- Recent, meaningful commits. I particularly like small incremental features or fixes with good code and tests, accepted into someone else’s open-source repositories.
- Your own projects. Is the code clean, easy to read and commented appropriately.
- Account depth and width - I want to find how and when you got started on Github and how you’ve used it since.
- I am less concerned with what the project exactly does, but more concerned that the project was developed professionally.
- There should be a test harness and the tests should pass.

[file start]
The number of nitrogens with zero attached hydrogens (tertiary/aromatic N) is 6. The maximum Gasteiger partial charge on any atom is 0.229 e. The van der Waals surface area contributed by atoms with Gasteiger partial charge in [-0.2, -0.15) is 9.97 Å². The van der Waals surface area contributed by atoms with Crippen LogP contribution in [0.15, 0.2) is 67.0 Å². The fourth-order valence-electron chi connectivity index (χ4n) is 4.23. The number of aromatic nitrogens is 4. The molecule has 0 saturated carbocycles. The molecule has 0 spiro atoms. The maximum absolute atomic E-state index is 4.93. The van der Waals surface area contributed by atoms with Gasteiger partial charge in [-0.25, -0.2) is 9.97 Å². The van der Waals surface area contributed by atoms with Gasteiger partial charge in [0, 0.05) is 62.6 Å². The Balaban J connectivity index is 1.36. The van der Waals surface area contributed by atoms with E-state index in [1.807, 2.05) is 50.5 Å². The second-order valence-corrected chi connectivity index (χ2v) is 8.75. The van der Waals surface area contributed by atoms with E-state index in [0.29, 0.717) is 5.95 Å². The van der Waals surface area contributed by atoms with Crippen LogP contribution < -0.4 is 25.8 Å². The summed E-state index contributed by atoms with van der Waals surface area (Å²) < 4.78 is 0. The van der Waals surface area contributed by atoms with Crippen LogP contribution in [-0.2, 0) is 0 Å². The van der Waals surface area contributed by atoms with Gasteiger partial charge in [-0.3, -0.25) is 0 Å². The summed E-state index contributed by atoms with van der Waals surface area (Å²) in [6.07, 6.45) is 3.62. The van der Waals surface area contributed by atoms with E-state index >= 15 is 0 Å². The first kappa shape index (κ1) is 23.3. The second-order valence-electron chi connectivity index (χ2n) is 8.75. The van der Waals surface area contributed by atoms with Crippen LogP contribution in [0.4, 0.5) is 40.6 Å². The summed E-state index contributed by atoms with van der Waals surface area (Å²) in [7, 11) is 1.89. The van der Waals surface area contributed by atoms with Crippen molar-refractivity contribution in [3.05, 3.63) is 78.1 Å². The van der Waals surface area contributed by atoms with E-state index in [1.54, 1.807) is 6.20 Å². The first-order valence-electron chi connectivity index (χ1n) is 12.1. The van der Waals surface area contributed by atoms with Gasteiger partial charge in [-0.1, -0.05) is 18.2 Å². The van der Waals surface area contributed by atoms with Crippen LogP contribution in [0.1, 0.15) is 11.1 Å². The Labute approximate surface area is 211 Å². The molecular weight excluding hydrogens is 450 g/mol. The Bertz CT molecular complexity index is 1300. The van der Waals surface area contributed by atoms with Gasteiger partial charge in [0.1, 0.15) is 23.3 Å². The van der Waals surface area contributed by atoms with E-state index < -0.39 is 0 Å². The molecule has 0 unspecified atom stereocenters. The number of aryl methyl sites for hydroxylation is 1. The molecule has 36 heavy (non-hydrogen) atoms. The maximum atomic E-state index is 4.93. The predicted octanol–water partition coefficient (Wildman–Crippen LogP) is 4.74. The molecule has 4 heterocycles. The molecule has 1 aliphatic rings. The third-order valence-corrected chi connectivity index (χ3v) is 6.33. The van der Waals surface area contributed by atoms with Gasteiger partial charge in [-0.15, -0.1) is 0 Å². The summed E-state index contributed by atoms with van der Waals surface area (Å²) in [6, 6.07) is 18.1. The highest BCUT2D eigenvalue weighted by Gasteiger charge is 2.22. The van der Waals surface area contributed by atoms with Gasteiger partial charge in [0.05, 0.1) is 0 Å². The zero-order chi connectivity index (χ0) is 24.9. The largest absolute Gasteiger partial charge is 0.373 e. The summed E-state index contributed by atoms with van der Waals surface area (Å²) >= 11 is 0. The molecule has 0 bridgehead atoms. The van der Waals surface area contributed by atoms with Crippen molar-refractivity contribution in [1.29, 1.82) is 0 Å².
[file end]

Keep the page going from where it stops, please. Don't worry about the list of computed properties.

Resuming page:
- I want to see that the person understands basic design patterns.
Here’s what the candidate should avoid having in GitHub account:
- the same coding tutorials as everyone else in your graduating class
- a bunch unmodified forks of common open-source projects
- dense two-three weeks period of activity usually tells that candidate prepared a public-facing project to impress potential interviewers
If you don't have any work on GitHub, what does that say to people considering you as a developer?